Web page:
Caledonian Pinewood, Cairngorms

Native Caledonian pinewoods are a rare and unique habitat. An echo of the boreal forests that encircle the arctic, fragments of the original woods now occur at only 84 sites in Scotland, covering an area of about 18,000 hectares. Home to wildlife like capercaillie, crossbill and pine marten, the flora is just as spectacular.


© Laurie Campbell

As well as the Scots Pine (Pinus sylvestris), birches (Betula sp.), Rowan (Sorbus Sorbus aucuparia) and Juniper (Juniperus communis), ancient Caledonian pinewoods are home to some of Scotland’s rarest and most beautiful wildflowers. These include orchids such as Creeping Lady’s-tresses (Goodyera repens), pinewood wintergreens like One-flowered Wintergreen (Moneses uniflora) and one of our smallest and most delicate native flowers, Twinflower (Linnaea borealis). The richness and global significance of the Cairngorms pinewoods are one of the reasons the Cairngorms is identified as an Important Plant Area.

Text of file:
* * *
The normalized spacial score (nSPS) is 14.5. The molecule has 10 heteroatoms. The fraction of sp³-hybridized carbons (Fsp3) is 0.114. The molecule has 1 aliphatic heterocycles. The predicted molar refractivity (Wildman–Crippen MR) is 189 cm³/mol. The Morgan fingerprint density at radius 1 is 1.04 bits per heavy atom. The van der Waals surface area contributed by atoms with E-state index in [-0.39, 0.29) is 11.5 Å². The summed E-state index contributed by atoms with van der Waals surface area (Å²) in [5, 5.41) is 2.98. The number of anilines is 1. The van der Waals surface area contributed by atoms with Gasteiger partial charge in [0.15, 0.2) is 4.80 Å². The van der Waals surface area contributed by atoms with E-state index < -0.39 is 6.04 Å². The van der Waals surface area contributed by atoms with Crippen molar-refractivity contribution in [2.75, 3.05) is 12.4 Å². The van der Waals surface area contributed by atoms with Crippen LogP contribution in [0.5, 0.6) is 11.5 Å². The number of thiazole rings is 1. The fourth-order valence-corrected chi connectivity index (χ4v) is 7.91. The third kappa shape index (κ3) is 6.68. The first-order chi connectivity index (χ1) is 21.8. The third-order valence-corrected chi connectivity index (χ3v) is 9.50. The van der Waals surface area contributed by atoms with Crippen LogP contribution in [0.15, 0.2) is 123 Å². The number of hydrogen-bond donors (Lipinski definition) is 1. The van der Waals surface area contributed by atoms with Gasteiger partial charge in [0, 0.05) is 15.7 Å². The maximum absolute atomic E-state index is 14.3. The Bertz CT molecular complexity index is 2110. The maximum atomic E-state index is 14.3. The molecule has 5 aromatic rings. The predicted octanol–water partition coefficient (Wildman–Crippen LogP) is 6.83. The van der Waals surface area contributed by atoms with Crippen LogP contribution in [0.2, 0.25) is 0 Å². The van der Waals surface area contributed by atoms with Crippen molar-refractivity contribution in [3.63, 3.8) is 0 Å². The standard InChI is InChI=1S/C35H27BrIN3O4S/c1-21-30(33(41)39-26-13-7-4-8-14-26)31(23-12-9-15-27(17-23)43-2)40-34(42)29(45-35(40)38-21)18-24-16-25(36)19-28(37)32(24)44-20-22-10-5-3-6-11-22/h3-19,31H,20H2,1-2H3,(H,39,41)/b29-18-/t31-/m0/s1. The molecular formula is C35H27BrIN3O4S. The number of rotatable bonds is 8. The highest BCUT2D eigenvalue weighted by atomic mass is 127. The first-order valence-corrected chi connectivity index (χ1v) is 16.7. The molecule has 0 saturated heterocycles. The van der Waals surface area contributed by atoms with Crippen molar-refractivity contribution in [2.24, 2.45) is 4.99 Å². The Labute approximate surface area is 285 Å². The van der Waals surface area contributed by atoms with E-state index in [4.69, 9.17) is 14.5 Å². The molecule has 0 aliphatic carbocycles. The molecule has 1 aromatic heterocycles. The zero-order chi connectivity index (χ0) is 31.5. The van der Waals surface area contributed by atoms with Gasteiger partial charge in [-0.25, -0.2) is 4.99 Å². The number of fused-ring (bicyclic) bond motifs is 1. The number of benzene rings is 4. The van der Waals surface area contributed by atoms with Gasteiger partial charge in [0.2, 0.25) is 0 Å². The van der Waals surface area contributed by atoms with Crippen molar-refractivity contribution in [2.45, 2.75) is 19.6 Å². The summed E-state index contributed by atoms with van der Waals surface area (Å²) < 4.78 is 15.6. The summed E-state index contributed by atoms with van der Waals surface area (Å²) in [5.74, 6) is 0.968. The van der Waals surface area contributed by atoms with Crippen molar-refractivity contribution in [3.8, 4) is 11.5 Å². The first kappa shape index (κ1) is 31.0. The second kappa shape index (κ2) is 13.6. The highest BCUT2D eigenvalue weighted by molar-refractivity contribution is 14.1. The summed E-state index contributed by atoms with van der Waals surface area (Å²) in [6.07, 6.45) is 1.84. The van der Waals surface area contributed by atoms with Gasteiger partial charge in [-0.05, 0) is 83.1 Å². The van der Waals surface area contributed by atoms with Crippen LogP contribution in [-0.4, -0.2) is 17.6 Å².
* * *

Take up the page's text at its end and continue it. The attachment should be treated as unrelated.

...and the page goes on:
Over the last two decades, there has been welcome enthusiasm for revitalising Scotland’s Old Caledonian pinewoods. Management has focused on the regeneration of pine trees within the few remaining natural woods and creating ‘new native woodlands’, but with relatively little attention being paid to the wider plant community of these woods, especially the characteristic pinewood ground flora. Sadly many of these have suffered declines over the last century.

Building on the work of the Cairngorms Rare Plants Project, our new Cairngorms Important Plant Area Project - covering both arctic-alpine flora and Caledonian pinewood – aims to secure the future of these habitats.

Our goals:

  • Provide advice, and demonstrate plant conservation management techniques, to 80 land managers covering at least 65,000 hectares.
  • Develop a new network of volunteers to regularly monitor sites where rare and threatened plants grow, enabling any changes in management to be made.
  • Train mountain leaders, park rangers and volunteer ambassadors to develop their knowledge of mountain flora, environments and folklore so they in turn can enthuse visitors.
  • Provide a range of plant identification keys and self-led walk guides so people can discover the wild plants of the Cairngorms.